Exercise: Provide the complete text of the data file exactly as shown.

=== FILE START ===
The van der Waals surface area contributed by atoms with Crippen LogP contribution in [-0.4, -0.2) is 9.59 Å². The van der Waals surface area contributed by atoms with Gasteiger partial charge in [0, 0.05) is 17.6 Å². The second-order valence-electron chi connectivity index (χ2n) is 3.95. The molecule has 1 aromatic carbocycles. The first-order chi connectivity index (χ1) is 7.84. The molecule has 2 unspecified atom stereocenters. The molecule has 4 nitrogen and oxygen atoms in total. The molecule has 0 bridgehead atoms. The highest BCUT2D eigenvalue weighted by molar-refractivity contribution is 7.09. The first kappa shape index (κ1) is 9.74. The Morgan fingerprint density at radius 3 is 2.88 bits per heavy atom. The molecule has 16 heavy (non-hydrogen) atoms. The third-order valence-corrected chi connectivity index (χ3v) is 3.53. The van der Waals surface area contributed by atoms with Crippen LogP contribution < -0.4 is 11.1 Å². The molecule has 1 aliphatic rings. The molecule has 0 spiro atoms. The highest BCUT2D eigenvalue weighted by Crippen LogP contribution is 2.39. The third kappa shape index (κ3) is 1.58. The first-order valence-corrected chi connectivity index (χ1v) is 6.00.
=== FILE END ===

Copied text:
The van der Waals surface area contributed by atoms with Crippen LogP contribution in [-0.4, -0.2) is 9.59 Å². The van der Waals surface area contributed by atoms with Gasteiger partial charge in [0, 0.05) is 17.6 Å². The second-order valence-electron chi connectivity index (χ2n) is 3.95. The molecule has 1 aromatic carbocycles. The first-order chi connectivity index (χ1) is 7.84. The molecule has 2 unspecified atom stereocenters. The molecule has 4 nitrogen and oxygen atoms in total. The molecule has 0 bridgehead atoms. The highest BCUT2D eigenvalue weighted by molar-refractivity contribution is 7.09. The first kappa shape index (κ1) is 9.74. The Morgan fingerprint density at radius 3 is 2.88 bits per heavy atom. The molecule has 16 heavy (non-hydrogen) atoms. The third-order valence-corrected chi connectivity index (χ3v) is 3.53. The van der Waals surface area contributed by atoms with Crippen LogP contribution < -0.4 is 11.1 Å². The molecule has 1 aliphatic rings. The molecule has 0 spiro atoms. The highest BCUT2D eigenvalue weighted by Crippen LogP contribution is 2.39. The third kappa shape index (κ3) is 1.58. The first-order valence-corrected chi connectivity index (χ1v) is 6.00.